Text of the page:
On April 20th, which feels like lifetimes ago, President Trump tweeted, “In light of the attack from the Invisible Enemy, as well as the need to protect the jobs of our GREAT American Citizens, I will be signing an Executive Order to temporarily suspend immigration into the United States!”
The executive order was released a couple days later as a, “Proclamation Suspending Entry of Immigrants Who Present Risk to the U.S. Labor Market During the Economic Recovery Following the COVID-19 Outbreak.”
In announcing the proclamation, Trump went a step further, “Crucially, [the proclamation] will also preserve our healthcare resources for American patients. We have to take care of our patients.”
Jobs and health care. Noted.
Jacinta Ma, the Forum’s Vice President of Policy and Advocacy, spoke with Sharvari Dalal-Dheini, Director of Government Relations at the American Immigration Lawyers Association, about the impact of the proclamation. Boundless Immigration estimated the proclamation would cut legal immigration by 33%. Stuart Anderson of the National Foundation for American Policy pointed out in Forbes that the proclamation, “would block indefinitely immigrants in categories the administration failed to eliminate in a bill before the U.S. Senate in February 2018.” And, the Justice Action Center pulled together a coalition to file a lawsuit.
All to say, the proclamation suspends the majority of family-based immigration opportunities and, for the time being, holds harmless most non-immigrant, work-based, visa programs.
Which made opponents to immigrants and immigration rather unhappy.
The proclamation, they wrote, “contains massive exemptions and is designed to satisfy powerful business interests that value a steady flow of cheap foreign labor.”
That led to Stephen Miller and Ken Cuccinelli hopping on the phone with their aggrieved base. (Which was promptly leaked to the Washington Post.)
Miller told the group, “All around the country, Americans of every political stripe will rally behind an initiative to make sure that they, their children, their parents, their husbands, wives, sons, uncles, nephews, cousins can be the first to get a job when it opens up, to get her old job back when they rehire or to keep their job if they already have one.”
Stephen Miller is not wrong. But, he doesn’t have to be right either.
See, many are fortunate to be able to work from home. Many are on the front lines of health care, food production and retail, risking their own health as they lead us through the response.
And, yet, many, many more are at home, out of work, terrified of the rent payment, much less the grocery bill.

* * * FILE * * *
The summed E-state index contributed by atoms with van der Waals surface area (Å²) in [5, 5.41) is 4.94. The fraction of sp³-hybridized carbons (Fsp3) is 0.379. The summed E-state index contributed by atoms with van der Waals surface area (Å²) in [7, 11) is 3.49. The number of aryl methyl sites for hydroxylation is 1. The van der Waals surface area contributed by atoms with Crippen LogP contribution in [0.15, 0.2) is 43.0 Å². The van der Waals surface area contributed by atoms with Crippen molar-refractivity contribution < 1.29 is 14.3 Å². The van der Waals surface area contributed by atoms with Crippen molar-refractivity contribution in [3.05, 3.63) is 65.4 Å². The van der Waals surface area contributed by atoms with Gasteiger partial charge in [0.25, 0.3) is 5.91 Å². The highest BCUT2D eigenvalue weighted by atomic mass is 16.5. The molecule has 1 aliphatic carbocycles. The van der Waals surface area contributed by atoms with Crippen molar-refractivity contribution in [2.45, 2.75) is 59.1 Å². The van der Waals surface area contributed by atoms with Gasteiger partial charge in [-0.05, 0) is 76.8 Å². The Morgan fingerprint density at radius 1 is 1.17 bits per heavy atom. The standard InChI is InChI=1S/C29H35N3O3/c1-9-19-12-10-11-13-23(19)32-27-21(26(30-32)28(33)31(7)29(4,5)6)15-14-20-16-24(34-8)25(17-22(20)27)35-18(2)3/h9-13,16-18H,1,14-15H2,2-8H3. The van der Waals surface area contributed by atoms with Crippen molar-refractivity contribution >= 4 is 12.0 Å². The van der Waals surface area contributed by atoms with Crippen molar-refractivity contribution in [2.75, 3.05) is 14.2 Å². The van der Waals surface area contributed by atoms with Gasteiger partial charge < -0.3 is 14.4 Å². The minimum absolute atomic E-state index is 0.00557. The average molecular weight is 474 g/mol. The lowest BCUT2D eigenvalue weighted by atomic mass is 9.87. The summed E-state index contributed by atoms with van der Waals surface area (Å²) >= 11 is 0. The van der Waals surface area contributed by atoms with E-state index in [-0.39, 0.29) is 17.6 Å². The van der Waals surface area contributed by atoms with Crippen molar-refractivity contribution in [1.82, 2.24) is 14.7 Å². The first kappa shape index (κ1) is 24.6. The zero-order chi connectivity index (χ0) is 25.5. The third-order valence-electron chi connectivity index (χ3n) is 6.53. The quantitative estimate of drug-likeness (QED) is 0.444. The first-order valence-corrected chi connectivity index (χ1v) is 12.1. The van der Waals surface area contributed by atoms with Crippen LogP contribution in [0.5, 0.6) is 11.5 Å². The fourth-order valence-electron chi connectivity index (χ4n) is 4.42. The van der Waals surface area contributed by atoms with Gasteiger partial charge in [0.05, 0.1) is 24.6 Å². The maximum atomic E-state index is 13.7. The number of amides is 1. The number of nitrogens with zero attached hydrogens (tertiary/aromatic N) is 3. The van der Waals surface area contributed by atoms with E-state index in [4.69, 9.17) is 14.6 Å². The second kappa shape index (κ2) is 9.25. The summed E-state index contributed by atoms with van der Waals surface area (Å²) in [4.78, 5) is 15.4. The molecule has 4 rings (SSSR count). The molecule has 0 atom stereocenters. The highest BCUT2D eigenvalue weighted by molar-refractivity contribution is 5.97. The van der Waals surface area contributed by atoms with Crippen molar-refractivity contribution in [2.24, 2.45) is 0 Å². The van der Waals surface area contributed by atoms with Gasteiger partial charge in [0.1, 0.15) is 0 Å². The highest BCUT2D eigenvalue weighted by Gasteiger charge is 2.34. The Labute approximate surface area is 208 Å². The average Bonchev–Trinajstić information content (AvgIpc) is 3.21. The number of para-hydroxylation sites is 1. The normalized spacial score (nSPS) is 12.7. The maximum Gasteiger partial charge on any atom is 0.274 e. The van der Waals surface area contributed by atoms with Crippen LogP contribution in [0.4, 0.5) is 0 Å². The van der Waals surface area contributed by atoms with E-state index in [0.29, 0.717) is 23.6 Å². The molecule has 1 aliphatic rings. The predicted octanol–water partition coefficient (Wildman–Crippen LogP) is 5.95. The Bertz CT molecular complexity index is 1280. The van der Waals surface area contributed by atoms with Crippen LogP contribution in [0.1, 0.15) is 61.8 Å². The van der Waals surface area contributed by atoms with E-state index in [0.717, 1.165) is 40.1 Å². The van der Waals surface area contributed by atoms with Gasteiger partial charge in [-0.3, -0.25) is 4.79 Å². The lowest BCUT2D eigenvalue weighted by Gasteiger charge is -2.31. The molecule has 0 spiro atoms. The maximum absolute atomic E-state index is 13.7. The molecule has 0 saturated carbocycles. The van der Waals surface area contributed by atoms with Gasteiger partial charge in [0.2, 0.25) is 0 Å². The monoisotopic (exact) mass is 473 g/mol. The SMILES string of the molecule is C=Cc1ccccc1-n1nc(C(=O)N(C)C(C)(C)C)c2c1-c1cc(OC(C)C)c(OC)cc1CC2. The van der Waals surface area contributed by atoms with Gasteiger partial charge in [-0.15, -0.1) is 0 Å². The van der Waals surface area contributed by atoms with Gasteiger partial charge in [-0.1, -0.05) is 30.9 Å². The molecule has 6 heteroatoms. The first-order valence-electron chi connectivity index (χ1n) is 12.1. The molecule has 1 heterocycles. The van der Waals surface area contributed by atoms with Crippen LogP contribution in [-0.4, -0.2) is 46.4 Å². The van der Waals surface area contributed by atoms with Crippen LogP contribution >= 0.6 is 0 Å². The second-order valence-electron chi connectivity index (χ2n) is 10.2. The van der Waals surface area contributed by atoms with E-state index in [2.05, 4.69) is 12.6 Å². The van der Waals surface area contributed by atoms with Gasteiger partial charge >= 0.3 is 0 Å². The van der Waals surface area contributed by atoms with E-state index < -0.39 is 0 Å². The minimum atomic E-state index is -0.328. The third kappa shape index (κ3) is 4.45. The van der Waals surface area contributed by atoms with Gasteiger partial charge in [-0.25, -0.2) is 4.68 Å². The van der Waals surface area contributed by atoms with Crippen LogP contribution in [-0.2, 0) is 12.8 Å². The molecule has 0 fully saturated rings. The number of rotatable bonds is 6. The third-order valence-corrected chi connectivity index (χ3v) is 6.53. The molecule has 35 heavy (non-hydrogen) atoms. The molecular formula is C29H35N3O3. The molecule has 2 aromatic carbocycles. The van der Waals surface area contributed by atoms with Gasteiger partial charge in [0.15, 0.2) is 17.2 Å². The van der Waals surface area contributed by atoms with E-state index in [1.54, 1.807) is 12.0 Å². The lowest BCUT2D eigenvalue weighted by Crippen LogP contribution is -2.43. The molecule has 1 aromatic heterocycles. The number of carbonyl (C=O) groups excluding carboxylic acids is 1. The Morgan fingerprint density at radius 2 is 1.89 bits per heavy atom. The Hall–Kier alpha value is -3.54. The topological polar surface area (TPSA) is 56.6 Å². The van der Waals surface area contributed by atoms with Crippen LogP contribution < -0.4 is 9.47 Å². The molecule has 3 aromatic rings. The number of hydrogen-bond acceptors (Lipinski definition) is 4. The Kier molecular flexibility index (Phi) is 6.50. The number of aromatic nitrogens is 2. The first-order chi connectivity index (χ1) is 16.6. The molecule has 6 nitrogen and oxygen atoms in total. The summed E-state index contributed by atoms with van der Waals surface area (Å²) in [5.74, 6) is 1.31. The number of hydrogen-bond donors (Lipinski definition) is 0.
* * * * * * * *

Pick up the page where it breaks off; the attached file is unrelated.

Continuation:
This group wants to get back to work. They want to stem the bleeding from their bank accounts. And they know that while Covid-19 doesn’t harm their kids, Covid-19 is on the verge of destroying their children’s futures.
Which takes me back to the 2016 election.
In “There Goes the Neighborhood” (a fabulous shelter-in-place read, if I do say so myself), an August 2016 working paper by Jonathan Rothwell, a senior economist with Gallup, was cited as evidence that physical proximity to immigrants was not the factor that drove anti-immigrant sentiment.
Rothwell went on, “Or, it may be that material well-being and health are undermined by a cultural or psychological failure to adjust and adapt to a changing world. With intergenerational mobility, it may be that parents see their children failing to reach milestones predictive of success and blame the political status quo.”
As we eventually move into the recovery phase, in a fundamentally changed world, an economic status quo of double-digit unemployment is likely to settle over the nation. Jobs will be scarce. Health care services, particularly in exurban and rural regions, will be stressed.
Last week’s proclamation takes advantage of those fears.
It includes a 30-day deadline for recommendations to the president to, “stimulate the United States economy and ensure the prioritization, hiring, and employment of United States workers.” And, the proclamation can be extended — or expanded — at the 50-day mark.
Stephen Miller will be proven correct if advocates for immigrants and immigration do not realize the world is fundamentally different. If we think that immigration at 15% unemployment is the same as immigrant at 3.5% unemployment.
Stephen Miller will be proven wrong if we take a beat, develop a new set of immigration policies that will help the nation recover and, along the way, speak forcefully to the contributions of immigrants here now, working shoulder-to-shoulder with the native born through the Covid-19 response.
Because, Covid-19 affects us all. It does not care what we have or don’t have, where we come from, or how long we’ve been here. It only exploits our vulnerabilities as human beings.
To beat Covid-19, we have to work together and realize the promise of America; live up to the spirit of our founding ideals, the spirit of a more perfect union, the spirit of America.
All of us means #AllOfUS.